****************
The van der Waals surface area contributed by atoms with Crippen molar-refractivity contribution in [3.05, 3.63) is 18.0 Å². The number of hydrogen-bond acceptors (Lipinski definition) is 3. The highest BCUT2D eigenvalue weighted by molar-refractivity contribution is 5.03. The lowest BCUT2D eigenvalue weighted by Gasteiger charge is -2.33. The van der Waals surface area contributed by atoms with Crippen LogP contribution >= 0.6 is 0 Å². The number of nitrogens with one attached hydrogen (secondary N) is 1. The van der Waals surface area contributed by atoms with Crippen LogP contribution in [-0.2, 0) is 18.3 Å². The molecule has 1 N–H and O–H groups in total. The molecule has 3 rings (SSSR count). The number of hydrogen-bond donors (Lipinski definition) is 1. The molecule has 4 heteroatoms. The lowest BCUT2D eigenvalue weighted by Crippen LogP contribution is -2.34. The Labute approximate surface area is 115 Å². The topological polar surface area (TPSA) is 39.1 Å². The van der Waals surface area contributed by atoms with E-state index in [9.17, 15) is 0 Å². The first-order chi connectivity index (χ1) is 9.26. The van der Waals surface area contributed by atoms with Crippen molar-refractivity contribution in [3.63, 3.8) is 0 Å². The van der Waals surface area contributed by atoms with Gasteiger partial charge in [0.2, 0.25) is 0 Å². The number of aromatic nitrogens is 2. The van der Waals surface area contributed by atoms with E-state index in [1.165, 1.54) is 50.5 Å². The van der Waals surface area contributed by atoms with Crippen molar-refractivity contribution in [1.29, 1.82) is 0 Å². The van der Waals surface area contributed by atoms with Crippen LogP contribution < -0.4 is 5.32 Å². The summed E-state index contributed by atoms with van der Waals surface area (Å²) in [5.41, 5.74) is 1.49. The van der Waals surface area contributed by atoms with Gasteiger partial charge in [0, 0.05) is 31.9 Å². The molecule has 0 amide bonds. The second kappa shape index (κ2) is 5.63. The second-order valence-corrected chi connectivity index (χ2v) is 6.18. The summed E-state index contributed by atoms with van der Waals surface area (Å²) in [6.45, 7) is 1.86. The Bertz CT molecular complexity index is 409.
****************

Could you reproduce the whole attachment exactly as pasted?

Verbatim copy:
The van der Waals surface area contributed by atoms with Crippen molar-refractivity contribution in [3.05, 3.63) is 18.0 Å². The number of hydrogen-bond acceptors (Lipinski definition) is 3. The highest BCUT2D eigenvalue weighted by molar-refractivity contribution is 5.03. The lowest BCUT2D eigenvalue weighted by Gasteiger charge is -2.33. The van der Waals surface area contributed by atoms with Crippen LogP contribution >= 0.6 is 0 Å². The number of nitrogens with one attached hydrogen (secondary N) is 1. The van der Waals surface area contributed by atoms with Crippen LogP contribution in [-0.2, 0) is 18.3 Å². The molecule has 1 N–H and O–H groups in total. The molecule has 3 rings (SSSR count). The number of hydrogen-bond donors (Lipinski definition) is 1. The molecule has 4 heteroatoms. The lowest BCUT2D eigenvalue weighted by Crippen LogP contribution is -2.34. The Labute approximate surface area is 115 Å². The topological polar surface area (TPSA) is 39.1 Å². The van der Waals surface area contributed by atoms with E-state index in [9.17, 15) is 0 Å². The first-order chi connectivity index (χ1) is 9.26. The van der Waals surface area contributed by atoms with Crippen molar-refractivity contribution in [3.63, 3.8) is 0 Å². The van der Waals surface area contributed by atoms with Gasteiger partial charge in [0.2, 0.25) is 0 Å². The number of aromatic nitrogens is 2. The van der Waals surface area contributed by atoms with E-state index in [1.165, 1.54) is 50.5 Å². The van der Waals surface area contributed by atoms with Crippen molar-refractivity contribution in [1.29, 1.82) is 0 Å². The van der Waals surface area contributed by atoms with Crippen LogP contribution < -0.4 is 5.32 Å². The summed E-state index contributed by atoms with van der Waals surface area (Å²) in [5.41, 5.74) is 1.49. The van der Waals surface area contributed by atoms with Gasteiger partial charge in [0, 0.05) is 31.9 Å². The molecule has 0 amide bonds. The second kappa shape index (κ2) is 5.63. The second-order valence-corrected chi connectivity index (χ2v) is 6.18. The summed E-state index contributed by atoms with van der Waals surface area (Å²) in [6.45, 7) is 1.86. The Bertz CT molecular complexity index is 409.